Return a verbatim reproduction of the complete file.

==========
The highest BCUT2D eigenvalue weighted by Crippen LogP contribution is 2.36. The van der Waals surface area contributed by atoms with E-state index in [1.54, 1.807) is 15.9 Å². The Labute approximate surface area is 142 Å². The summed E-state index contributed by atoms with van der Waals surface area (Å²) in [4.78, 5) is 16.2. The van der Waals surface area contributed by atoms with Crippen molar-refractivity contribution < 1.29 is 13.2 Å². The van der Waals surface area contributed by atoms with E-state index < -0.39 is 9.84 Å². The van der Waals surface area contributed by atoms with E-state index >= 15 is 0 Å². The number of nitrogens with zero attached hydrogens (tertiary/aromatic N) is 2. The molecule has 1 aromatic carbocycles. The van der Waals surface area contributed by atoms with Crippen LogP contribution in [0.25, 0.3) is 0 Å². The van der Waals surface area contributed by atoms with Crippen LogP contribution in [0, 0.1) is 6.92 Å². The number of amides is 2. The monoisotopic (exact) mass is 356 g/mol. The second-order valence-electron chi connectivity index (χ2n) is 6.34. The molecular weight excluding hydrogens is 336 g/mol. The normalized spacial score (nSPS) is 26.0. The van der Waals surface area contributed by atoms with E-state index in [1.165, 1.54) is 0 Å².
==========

The highest BCUT2D eigenvalue weighted by Crippen LogP contribution is 2.36. The van der Waals surface area contributed by atoms with E-state index in [1.54, 1.807) is 15.9 Å². The Labute approximate surface area is 142 Å². The summed E-state index contributed by atoms with van der Waals surface area (Å²) in [4.78, 5) is 16.2. The van der Waals surface area contributed by atoms with Crippen molar-refractivity contribution < 1.29 is 13.2 Å². The van der Waals surface area contributed by atoms with E-state index < -0.39 is 9.84 Å². The van der Waals surface area contributed by atoms with E-state index >= 15 is 0 Å². The number of nitrogens with zero attached hydrogens (tertiary/aromatic N) is 2. The molecule has 1 aromatic carbocycles. The van der Waals surface area contributed by atoms with Crippen LogP contribution in [0.25, 0.3) is 0 Å². The van der Waals surface area contributed by atoms with Crippen LogP contribution in [0, 0.1) is 6.92 Å². The number of amides is 2. The monoisotopic (exact) mass is 356 g/mol. The second-order valence-electron chi connectivity index (χ2n) is 6.34. The molecular weight excluding hydrogens is 336 g/mol. The normalized spacial score (nSPS) is 26.0. The van der Waals surface area contributed by atoms with E-state index in [1.165, 1.54) is 0 Å².